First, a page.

Watches and Wonders 2024: 12 Watches For Every Type of Horology Lover

Among the hundreds of watches showcased at the luxury fair in Geneva, there is bound to be one perfect for your lifestyle and collecting journey.
by Yanni Tan

The doors to Watches and Wonders 2024, a much-anticipated annual luxury timepiece showcase, have just been thrown open. And indeed, wonders never cease. As predicted, the watchmaking industry is putting up a veritable show of force to appeal to a wider-than-ever demographic of horology enthusiast, new and experienced.

From simple aesthetics for daily wear and technical marvels, to the most flamboyant designs that combine high horology and craftsmanship, there is something for everyone. Ever-popular sporty watches are seen in more iterations and unexpected colours. Chronographs and calender complications are aplenty — some bearing diamonds. A good number of creations, which fuse classic looks with restraint case sizes, are truly genderless. Successful historical models are are welcomed back and reinterpreted with more imagination.

The scene on Day 1 of Watches and Wonders 2024 (Credit: Watches and Wonders Geneva/Keystone/Valentin Flauraud)

The trend of green dials is here to stay, but another hue — blue — is staking a claim on the hot list. And every shade of blue, from midnight to aquatic to icy pale, is featured on not just dials but straps. Earth tones spanning sandstone brown to rich chocolate, are also favoured, as are monochromatic watches, specifically clad in all black. In addition, there is never a better time for magpies, as more than a handful of brands are experimenting with their own unique, proprietary shades of yellow and rose gold.

Whether you’re just stepping into the world of luxury timepieces, building or upgrading your collection beyond the basics, or looking for real investments, we have the right recommendations for you. Here’s what caught our eye.

For The Connoisseur

Patek Philippe World Time Ref. 5330G-001 (Credit: Patek Philippe)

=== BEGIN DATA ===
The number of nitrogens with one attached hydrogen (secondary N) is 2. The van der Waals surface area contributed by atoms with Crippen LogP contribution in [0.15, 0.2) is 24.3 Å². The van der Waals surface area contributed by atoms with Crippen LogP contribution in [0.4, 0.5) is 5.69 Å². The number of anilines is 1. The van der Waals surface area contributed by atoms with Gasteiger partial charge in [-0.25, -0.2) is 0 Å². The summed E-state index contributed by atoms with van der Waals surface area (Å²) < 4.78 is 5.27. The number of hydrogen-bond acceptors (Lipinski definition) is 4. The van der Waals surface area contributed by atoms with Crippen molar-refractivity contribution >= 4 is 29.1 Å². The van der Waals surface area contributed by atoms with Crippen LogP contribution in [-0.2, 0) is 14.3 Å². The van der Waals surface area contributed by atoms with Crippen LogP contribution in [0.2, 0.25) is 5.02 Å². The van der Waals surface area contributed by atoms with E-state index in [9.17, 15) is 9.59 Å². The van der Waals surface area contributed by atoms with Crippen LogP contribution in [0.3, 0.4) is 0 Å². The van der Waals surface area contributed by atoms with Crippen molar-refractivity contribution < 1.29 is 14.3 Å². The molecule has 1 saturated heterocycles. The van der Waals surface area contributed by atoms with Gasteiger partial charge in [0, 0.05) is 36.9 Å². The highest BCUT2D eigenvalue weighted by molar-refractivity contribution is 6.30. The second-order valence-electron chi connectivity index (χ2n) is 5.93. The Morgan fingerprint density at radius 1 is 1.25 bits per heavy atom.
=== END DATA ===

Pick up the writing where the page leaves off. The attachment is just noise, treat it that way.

Launched as a limited edition at the Patek Philippe grand exhibition “Watch Art” in Tokyo last June, this model has been inducted into the manufacture’s regular collection. This new-gen 40mm World Time 5330G-001 features a patented world-first: a date display synchronised with local time, while the new caliber 240 HU C self-winding movement indicates the date on the dial periphery. It comes in a elegant white gold case and a blue-gray opaline dial, with its centre adorned with a “carbon” motif.

Vacheron Constantin Traditionnelle Tourbillon Chronograph Collection Excellence Platine (Credit: Vacheron Constantin)

Vacheron Constantin‘s Traditionnelle Tourbillon Chronograph, in a 50-piece limited edition, has joined the Collection Excellence Platine. Combining two noble complications (monopusher chronograph and tourbillon regulator) with the latest technological advances, this model pays tribute to the grand watchmaking traditions with an aesthetic that is as functional as it is original. This 42.5mm all-platinum masterpiece, powered by Calibre 3200, is created to mark the brand’s 260th anniversary.

Ulysse Nardin Freak S Nomad (Credit: Ulysse Nardin)

After more than two decades since the first Ulysse Nardin Freak shook up the watchmaking scene with its subversiveness (no hands, no dial, no crown), it is now back. This new chapter introduces the 99-piece limited-edition Freak S Nomad, whose movement looks like a spaceship, thanks to the architecture of the Freak S Calibre UN-251 manufacture movement: a flying carousel that rotates around its own axis. Its 45mm case brings together an experimental mix of materials: titanium for the main body; an anthracite PVD-coated titanium bezel; and carbon fibre flanks that also serve as the watch’s lugs.

Jaeger-LeCoultre Duometre Chronograph Moon (Credit: Jaeger-LeCoultre)

In 2007, Jaeger-LeCoultre launched the groundbreaking and ultra-precise Duometre mechanism in the form of a chronograph. This year, the Duometre is launched in an entirely new timepiece, marrying the lauded chronograph with the charm of a celestial complication. Powered by the new Calibre 391, the 42.5mm Duometre Chronograph Moon also features a Night and Day display. It comes in a platinum case with a copper-coloured dial, as above, and a pink gold case offset by a silver dial.

For The Upgrader

Cartier Prive Tortue Monopoussoir Chronograph (Credit: Cartier)